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GBR Press: Cane toads aren't quite bad

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Posted by: W von Papinešu at Mon Sep 13 11:35:59 2010  [ Report Abuse ] [ Email Message ] [ Show All Posts by W von Papinešu ]  
   

NEW SCIENTIST (London, UK) 09 September 10 Cane toads aren't quite the bad guys we thought (Wendy Zukerman)
It could be one of the world's most unfairly maligned creatures. Despite its invasion of Australia, the cane toad has not triggered the overwhelming ecological disaster that some predicted.
Cane toads (Bufo marinus) were brought to Australia in the 1930s in an attempt to eradicate a beetle destroying sugar cane. They quickly spread. Last year, the toads were found in Australia's most western state for the first time. One downbeat local newspaper headline lamented: "Cane toad battle lost".
Australia's frog-eating predators, including snakes, crocodiles and the northern quoll - a type of marsupial - have been dying en masse after ingesting the poisonous invaders. The worry was that mushrooming toad populations would outcompete native frogs and birds too. With the elimination of these native species seemingly imminent, an ecological catastrophe looked on the cards.
"People saw these ugly creatures moving across tropical Australia and common sense said there was going to be a huge disaster," says Richard Shine, an invasive species researcher at the University of Sydney, who has reviewed various studies on the impact of cane toads (The Quarterly Review of Biology, DOI: 10.1086/655116). "But it just hasn't happened at the scale that we feared."
"The system seems to be absorbing the toads," agrees Ross Alford of James Cook University in Townsville, Queensland. "Toads are not an overwhelming environmental disaster."
Populations of native frogs and birds do not appear to have changed significantly since the toads were introduced, and recent experimental studies reviewed by Shine show that while the toads do compete with frogs for food and egg-laying sites, they also help frogs by removing their predators. "There isn't much overall effect," says Shine.
Shine says there is also no noticeable change in populations of insects, despite both cane toads and native toads eating them. Other researchers, including Alford, believe there isn't enough evidence to be so optimistic. But Alford concedes that since populations of insect-eating species such as frogs and birds appear stable, it is probable that insect numbers have remained stable too.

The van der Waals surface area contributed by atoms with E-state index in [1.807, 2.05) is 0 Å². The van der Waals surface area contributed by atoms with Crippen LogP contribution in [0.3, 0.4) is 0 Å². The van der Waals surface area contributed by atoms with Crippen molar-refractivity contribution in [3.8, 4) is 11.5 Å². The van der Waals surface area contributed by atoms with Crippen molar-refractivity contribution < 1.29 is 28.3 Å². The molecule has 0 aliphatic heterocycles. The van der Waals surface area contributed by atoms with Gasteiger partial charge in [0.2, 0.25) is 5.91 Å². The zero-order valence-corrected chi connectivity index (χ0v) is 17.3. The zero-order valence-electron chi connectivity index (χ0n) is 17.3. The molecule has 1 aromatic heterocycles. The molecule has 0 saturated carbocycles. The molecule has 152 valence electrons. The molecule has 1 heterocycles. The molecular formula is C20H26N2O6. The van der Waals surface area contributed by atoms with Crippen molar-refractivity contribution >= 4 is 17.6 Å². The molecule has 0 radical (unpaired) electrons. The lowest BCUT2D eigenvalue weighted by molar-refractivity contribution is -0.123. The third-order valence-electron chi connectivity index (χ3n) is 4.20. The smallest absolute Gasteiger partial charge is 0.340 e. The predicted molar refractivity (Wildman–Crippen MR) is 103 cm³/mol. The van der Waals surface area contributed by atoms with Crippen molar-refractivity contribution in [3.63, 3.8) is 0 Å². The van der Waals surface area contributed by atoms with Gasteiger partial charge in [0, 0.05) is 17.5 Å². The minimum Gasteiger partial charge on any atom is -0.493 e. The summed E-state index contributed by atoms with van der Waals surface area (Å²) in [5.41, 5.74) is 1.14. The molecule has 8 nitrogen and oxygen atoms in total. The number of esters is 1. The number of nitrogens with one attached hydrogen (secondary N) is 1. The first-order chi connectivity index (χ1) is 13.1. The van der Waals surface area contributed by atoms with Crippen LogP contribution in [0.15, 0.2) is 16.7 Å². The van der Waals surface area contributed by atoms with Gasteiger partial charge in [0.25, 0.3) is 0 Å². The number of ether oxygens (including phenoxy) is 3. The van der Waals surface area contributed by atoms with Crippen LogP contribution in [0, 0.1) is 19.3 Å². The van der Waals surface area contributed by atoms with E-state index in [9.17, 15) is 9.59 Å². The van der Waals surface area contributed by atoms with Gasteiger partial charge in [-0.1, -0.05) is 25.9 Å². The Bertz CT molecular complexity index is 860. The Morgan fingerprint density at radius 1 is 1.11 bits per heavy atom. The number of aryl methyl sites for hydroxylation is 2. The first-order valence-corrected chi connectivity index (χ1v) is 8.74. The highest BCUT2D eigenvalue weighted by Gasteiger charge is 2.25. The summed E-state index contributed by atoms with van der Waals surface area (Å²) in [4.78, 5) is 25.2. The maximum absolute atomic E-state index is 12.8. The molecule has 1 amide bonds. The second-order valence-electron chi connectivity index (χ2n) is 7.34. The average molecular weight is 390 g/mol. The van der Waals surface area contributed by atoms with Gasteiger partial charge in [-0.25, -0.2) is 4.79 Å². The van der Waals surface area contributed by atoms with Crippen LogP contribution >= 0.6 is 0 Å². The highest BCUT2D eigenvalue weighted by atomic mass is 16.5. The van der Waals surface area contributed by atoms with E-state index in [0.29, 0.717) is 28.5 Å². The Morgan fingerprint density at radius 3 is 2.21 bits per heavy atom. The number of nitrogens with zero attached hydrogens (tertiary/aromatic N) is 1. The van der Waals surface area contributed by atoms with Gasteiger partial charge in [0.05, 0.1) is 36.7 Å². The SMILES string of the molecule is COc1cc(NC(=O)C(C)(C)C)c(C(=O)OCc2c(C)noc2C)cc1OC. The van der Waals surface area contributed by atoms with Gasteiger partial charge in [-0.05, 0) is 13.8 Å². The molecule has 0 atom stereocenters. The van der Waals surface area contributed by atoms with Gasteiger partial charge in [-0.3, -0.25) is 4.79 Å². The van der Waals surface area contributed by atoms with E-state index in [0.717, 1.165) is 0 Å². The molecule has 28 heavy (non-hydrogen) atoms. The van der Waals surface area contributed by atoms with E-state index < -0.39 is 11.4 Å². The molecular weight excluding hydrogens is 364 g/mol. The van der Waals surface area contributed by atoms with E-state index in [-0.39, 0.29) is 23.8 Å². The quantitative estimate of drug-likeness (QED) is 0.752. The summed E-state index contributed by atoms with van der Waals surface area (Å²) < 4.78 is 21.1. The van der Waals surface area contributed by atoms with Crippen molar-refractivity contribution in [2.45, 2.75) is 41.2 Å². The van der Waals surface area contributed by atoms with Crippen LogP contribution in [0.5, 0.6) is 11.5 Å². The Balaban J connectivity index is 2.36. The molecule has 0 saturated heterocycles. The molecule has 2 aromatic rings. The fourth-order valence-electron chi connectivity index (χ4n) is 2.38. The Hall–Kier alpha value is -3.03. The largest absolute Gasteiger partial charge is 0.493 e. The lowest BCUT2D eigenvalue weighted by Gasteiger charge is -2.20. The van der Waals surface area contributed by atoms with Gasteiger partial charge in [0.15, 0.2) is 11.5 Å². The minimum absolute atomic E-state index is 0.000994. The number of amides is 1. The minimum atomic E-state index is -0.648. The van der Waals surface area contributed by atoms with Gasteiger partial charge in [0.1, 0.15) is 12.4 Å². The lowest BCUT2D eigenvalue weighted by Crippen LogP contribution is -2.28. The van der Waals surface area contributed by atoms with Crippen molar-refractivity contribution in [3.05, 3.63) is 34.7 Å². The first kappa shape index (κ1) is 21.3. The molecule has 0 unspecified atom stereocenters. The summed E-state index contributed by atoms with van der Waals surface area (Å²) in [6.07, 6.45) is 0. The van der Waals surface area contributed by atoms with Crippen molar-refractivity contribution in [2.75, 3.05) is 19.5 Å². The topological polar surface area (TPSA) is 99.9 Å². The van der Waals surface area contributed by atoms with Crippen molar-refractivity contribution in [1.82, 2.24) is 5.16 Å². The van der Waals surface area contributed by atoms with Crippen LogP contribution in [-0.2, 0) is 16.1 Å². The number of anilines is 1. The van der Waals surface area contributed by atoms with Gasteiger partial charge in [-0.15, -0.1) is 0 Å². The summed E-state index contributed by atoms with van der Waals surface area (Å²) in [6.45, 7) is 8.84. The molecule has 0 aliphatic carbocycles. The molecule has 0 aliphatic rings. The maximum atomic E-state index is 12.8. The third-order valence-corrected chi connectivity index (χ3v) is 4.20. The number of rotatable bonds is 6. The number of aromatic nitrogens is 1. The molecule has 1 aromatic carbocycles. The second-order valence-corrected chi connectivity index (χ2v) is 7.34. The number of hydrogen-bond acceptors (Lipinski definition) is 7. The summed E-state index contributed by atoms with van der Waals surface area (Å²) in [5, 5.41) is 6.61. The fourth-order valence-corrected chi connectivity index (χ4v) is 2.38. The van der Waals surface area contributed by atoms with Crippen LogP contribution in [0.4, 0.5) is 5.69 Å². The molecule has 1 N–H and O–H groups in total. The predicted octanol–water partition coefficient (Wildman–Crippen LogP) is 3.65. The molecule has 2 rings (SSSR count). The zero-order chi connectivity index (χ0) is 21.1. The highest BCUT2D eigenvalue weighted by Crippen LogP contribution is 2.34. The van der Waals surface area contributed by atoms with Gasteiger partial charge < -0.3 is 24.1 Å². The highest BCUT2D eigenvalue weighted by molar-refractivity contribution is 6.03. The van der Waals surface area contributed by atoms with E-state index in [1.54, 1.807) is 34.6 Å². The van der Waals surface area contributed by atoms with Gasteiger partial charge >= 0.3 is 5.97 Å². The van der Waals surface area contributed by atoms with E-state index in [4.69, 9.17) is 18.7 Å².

Populations of goannas (monitor lizards), freshwater crocodiles, king brown snakes and northern quolls have dropped in some regions colonised by toads. But Shine believes many of these populations are reviving because the animals learn to avoid the toads. How so? According to Shine, native creatures encountering newly arrived adult cane toads will eat them voraciously, having "not grown up with them". The experience is usually fatal, but once the toads have reproduced, their predators will survive eating the immature toads - which are less toxic than adults - and so learn not to eat the species again.
Populations of many native species are reviving because they have learned to avoid cane toads
In 2008, for example, a wave of crocodile deaths was reported in the Victoria river, Northern Territory, coinciding with the toads' arrival. The following year, toad-induced deaths among the crocodiles fell. Likewise goannas are once again abundant in areas of northern Queensland, even though 96 per cent of the lizards died when they first encountered the toads. "Nothing has become extinct," says Alford.
Evidence that northern quoll numbers are recovering is weaker. This week the Nature Conservancy, a US non-profit organisation, published a report by John Woinarski, a zoologist at Charles Darwin University, Northern Territory, blaming cane toads for the quoll's decline. "Northern quolls in some areas have been extirpated," Woinarksi says.
Still, he points out that quolls were in decline even before cane toads arrived, because of a greater incidence of summer bush fires in recent years and the introduction by humans of cattle and predators such as cats. More encouragingly, Shine has evidence that young quolls can be trained to avoid cane toads by feeding them baby toads laced with a nausea-inducing chemical.
Woinarski says there is cause for optimism overall. "Our ecology is more robust than we feared," he says.
Cane toads aren't quite the bad guys we thought


   

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